Germany's Draft Bill on IT Security


[co-author: Mathias Bogusch]

On August 19, 2014, the German Federal Ministry of the Interior ("GMI") proposed a new bill to increase the security of IT systems (the "Draft Bill").[1] As contemplated in the White & Case Technology Newsflash of December 2013[2], this initiative stems from the current German Government’s Coalition Agreement[3], which outlined the digital agenda for the next four years.

Main Goals
The Draft Bill includes proposed amendments to several national laws relating to the security of IT systems, with an overarching goal of improving the protection of German citizens, companies and governmental institutions. It is intended to strike a reasonable balance between risk, protection requirements and accountability. The Draft Bill's addressees will be responsible for comprehensively protecting their IT systems against a variety of IT security risks, including cyber threats, cyber attacks, cyber spying and other forms of cyber crime. At the same time, it is envisaged that the powers of the German Federal Office for Information Security ("BSI"), the national security agency in Germany, will be strengthened.

The overall objective of the Draft Bill is to establish Germany as a global leader in the field of IT security. The key elements of the Draft Bill are as follows:

IT Security Requirements

  • Pursuant to the Draft Bill, the German Act on the Federal Office for Information Security ("BSIG")[4] will be amended to broaden its scope to so-called critical infrastructure. Going forward, the BSIG will also apply to certain facilities, systems or parts thereof in the areas of energy, IT and telecommunication, transportation and traffic, health, water, food as well as finance and insurance[5], with details to be defined by way of a regulation to be issued by the GMI after consultation with the interested parties[6].
  • Operators of critical infrastructure will be obligated to ensure the protection of IT systems, components and processes relevant for functioning of such infrastructure by implementing state-of-the-art technical and organizational security measures within a period of two years following the enactment of GMI’s regulation and to report immediately any incident related to the security of such infrastructure to the BSI[7].
  • The Draft Bill also provides for similar amendments to the German Telemedia Act[8] and the German Telecommunications Act[9], requiring commercial internet service providers and telecommunication providers to also have in place appropriate, state-of-the-art technical and organizational measures to prevent unauthorized access to telecommunication and data processing systems[10]. In addition, Internet service providers will be obliged to offer safe authentication procedures to their user[11], while telecommunication providers will be subjected to extended notification obligations in relation to security incidents.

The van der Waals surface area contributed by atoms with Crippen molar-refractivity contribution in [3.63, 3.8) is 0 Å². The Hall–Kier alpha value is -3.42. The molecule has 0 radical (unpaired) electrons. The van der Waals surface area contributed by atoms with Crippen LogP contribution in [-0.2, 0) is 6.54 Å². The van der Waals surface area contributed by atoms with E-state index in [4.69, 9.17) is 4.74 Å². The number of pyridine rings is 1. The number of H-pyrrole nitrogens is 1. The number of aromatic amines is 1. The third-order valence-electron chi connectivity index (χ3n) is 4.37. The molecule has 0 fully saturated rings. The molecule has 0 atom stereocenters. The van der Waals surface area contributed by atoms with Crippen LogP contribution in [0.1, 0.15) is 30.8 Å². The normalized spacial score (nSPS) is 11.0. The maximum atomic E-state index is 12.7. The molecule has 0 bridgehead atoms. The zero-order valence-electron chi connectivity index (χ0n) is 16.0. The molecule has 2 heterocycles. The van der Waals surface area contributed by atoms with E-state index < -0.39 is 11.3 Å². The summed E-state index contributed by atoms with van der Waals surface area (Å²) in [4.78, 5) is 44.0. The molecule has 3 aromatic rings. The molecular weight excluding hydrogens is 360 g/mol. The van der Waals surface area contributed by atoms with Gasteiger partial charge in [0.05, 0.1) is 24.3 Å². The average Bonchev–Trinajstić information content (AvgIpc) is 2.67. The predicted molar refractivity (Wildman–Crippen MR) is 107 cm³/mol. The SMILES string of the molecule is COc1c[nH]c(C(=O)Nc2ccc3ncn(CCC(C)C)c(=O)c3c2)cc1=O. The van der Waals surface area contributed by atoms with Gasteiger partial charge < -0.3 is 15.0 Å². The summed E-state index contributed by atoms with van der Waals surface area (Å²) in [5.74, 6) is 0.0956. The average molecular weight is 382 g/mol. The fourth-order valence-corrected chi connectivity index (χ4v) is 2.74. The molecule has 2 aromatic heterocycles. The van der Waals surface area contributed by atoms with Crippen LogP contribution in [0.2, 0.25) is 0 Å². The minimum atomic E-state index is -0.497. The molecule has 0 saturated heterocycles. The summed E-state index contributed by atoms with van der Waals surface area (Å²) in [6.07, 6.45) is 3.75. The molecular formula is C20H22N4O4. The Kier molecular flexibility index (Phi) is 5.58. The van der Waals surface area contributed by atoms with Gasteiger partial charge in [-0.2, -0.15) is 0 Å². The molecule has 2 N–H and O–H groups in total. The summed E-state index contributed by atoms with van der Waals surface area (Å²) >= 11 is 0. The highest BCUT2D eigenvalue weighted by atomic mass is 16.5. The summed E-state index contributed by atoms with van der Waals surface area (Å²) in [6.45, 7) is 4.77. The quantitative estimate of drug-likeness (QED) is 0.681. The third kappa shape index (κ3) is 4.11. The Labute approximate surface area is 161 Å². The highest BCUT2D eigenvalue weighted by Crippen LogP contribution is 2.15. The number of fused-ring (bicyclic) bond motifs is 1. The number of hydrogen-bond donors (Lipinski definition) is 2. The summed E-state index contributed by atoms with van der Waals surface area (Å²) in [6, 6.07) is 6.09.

Extended BSI Authorities

  • Pursuant to the Draft Bill, the BSI will become the focal point in Germany for IT security matters[13].
  • As a consequence, the right of the BSI to issue public warnings about IT security risks and data breaches will be expanded[14].
  • In addition, the right of the BSI to assess IT products, systems and services will be broadened. To this end, the BSI will be entitled to use all technical means and request support by third parties (if necessary)[15]. 
  • Furthermore, the BSI will have authority to set standards for IT security within German federal authorities[16].

If the Draft Bill were to be passed in its present form, the requirements for operators of critical infrastructure, as well as for internet service providers and telecommunication providers with regard to IT security would substantially be increased. Equally, the BSI's powers would be expanded and the BSI would have significant influence on the quality, adequacy and legitimacy of the pertinent security measures. While the German Government seems to be determined to push the Draft Bill through the legislative process, the affected industries are raising initial concerns in relation to burdens and costs associated with the initiative. Whatever the outcome, the Draft Bill will form the basis of the German Government’s position for upcoming discussions around the proposal for a directive of the European Parliament and of the Council concerning measures to ensure a high common level of network and information security across the Union[17].

[1] - See Referentenentwurf des Bundesministeriums des Inneren – Entwurf eines Gesetzes zur Erhöhung der Sicherhe informationstechnischer Systeme (IT-Sicherheitsgesetz), available at: (last accessed: August 2014).
[2] - See (last accessed: August 2014).
[3] - See Deutschlands Zukunft gestalten – Koalitionsvertrag zwischen CDU, CSU und SPD – 18. Legislaturperiode, available at: (last accessed: August 2014).
[4] - Gesetz über das Bundesamt für Sicherheit in der Informationstechnik (BSI-Gesetz – BSIG).
[5] - Cf. Draft Bill on new Sec. 2 (10) BSIG.
[6] - Cf. Draft Bill on new Sec. 10 (1) BSIG.
[7] - Cf. Draft Bill on new Sec. 8a (1) and 8b (4) BSIG.
[8] - Cf. Draft Bill on amended Sec. 13 and 15 German Telemedia Act.
[9] - Cf. Draft Bill on new/amended Sec. 100, 109 and 190a German Telecommunications Act.
[10] - Cf. Draft Bill on amended Sec. 13 German Telemedia Act and (amended) Sec. 109 (2) German Telecommunications Act.
[11] - Cf. Draft Bill on amended Sec. 13 German Telemedia Act.
[12] - Cf. Draft Bill on amended Sec. 109 (5) and new Sec. 109 (4) German Telecommunications Act.
[13] - Cf. Draft Bill on new Sec. 8a and 8b BSIG.
[14] - Cf. Draft Bill on amended Sec. 7 BSIG.
[15] - Cf. Draft Bill on new Sec. 7a BSIG.
[16] - Cf. the amendments of the Draft Bill to Sec. 8 BSIG.
[17] - See (last accessed: August 2014).

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